Beckett got
stabbed by
pliant spear
of a stranger,
one Paris night.
Just missed
the lungs. He,
lean warrior,
spent two
weeks in hospital,
descended upon by
all the Joyces
(James, Nora, Lucia)
and some Becketts
(mother, brother)
and Suzanne,
the girlfriend nobody
knew about yet
(not even Sam),
whom he would marry
fifty years hence
with a flicker of shyness
still in his eyes—no,
I made that up. But
what he does say,
of the two
ancient (Endgame) enemies:
“that’s Suzanne and me!”
Now don’t you wonder
what remarks passed
from Suzanne to Lucia
or mother to Clov
leaning over the bed
in that battle-bright room?
Well, it isn’t bright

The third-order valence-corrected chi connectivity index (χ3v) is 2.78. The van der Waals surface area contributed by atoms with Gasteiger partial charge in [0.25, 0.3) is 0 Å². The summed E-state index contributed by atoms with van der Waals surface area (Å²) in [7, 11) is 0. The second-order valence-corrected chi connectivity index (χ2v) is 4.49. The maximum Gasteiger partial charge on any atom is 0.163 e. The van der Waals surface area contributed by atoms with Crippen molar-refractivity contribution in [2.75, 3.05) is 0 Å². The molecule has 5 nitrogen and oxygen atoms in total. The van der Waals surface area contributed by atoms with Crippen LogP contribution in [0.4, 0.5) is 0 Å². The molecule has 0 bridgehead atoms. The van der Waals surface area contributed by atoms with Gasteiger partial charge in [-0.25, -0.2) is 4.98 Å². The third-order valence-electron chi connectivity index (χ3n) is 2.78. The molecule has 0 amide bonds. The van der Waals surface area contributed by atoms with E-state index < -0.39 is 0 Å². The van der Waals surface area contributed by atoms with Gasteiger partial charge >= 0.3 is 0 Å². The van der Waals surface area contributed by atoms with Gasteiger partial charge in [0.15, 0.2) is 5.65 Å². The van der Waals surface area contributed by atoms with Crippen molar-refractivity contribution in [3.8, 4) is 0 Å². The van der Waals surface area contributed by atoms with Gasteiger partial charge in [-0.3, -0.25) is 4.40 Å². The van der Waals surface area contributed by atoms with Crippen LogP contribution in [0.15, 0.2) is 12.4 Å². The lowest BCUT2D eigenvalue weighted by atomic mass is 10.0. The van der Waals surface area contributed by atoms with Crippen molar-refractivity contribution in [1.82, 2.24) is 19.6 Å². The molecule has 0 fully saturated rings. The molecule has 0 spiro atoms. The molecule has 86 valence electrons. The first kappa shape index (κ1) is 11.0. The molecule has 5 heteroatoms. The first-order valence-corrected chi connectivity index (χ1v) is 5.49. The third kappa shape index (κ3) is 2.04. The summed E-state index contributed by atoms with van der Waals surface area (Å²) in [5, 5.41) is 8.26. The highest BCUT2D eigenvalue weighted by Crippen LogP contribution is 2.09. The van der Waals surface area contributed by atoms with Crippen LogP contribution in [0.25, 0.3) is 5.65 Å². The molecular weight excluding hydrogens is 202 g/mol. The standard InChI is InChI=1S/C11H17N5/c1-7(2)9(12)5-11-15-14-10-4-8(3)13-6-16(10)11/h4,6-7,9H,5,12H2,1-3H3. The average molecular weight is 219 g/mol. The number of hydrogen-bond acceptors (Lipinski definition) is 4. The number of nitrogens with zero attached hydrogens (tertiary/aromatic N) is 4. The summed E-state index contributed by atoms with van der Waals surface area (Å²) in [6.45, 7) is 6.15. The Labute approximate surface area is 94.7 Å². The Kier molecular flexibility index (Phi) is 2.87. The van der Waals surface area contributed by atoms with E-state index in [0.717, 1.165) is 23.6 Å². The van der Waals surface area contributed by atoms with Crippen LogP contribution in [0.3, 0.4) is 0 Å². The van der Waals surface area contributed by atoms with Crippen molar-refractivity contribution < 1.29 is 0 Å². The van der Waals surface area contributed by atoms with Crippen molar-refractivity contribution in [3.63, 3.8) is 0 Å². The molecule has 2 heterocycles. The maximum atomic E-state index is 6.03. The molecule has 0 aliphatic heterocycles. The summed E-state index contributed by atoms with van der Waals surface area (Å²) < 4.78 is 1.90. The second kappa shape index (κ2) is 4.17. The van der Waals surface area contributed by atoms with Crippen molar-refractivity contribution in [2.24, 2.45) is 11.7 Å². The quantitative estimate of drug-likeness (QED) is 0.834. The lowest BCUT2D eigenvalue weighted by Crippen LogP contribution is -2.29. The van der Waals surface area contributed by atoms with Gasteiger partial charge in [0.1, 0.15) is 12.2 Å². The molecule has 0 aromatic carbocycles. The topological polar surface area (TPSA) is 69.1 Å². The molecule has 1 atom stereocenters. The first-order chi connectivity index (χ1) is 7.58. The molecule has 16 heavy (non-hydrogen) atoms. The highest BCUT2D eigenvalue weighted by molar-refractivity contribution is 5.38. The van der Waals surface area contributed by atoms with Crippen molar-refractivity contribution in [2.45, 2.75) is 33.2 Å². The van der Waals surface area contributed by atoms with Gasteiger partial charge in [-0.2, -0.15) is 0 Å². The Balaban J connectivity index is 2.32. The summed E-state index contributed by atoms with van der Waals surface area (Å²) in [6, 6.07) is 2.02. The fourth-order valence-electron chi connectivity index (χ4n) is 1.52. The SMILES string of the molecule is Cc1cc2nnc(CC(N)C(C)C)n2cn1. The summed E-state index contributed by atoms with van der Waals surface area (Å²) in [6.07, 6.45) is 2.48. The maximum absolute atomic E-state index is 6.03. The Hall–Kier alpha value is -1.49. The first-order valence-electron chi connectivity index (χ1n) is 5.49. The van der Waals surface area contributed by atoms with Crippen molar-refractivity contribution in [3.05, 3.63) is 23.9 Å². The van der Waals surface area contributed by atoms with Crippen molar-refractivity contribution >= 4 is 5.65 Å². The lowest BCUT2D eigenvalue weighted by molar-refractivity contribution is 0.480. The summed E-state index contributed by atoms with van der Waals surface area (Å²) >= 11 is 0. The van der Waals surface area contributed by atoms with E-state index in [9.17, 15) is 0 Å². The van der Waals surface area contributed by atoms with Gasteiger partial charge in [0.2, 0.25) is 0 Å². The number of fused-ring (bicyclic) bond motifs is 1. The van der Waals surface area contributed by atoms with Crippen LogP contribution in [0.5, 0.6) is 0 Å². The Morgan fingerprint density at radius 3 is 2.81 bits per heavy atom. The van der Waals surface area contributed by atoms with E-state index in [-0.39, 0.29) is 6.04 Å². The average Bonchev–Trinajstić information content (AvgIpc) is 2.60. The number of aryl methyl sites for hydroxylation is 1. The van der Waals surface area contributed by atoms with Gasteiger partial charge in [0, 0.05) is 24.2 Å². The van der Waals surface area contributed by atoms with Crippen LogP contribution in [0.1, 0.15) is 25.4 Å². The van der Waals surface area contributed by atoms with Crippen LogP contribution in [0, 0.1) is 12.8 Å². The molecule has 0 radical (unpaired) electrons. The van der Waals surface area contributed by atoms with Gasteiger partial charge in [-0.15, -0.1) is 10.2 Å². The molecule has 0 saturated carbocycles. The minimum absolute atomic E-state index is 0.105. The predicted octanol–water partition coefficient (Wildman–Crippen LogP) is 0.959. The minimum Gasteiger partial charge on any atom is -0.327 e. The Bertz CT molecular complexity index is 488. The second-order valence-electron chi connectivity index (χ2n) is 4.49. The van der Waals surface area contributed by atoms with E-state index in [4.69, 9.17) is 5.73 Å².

(battle) and
no one is
alive who remembers.
Everything I can tell you
about that room or
those lavish souls
is just my own
fear of death blowing around on the floorboards.
Blowing sand around.
You know,
in the old days,
I, a poet,
would lean back
in my saddle,
recite a poem
of sublime sense,
fill you with ferocity,
then together
we’d ride off
over the black sand,
past moonlit ruins,
to our destination,
with not a thought
of food or drink,
and if I, a poet,
were asked
for details
of battle
I’d quote
‘Antarah Ibn Shaddad*
“the antelopes sprinted right and left”—
wondering could I
smuggle a flicker
of shyness into
antelope eyes
and parley
my own death
one more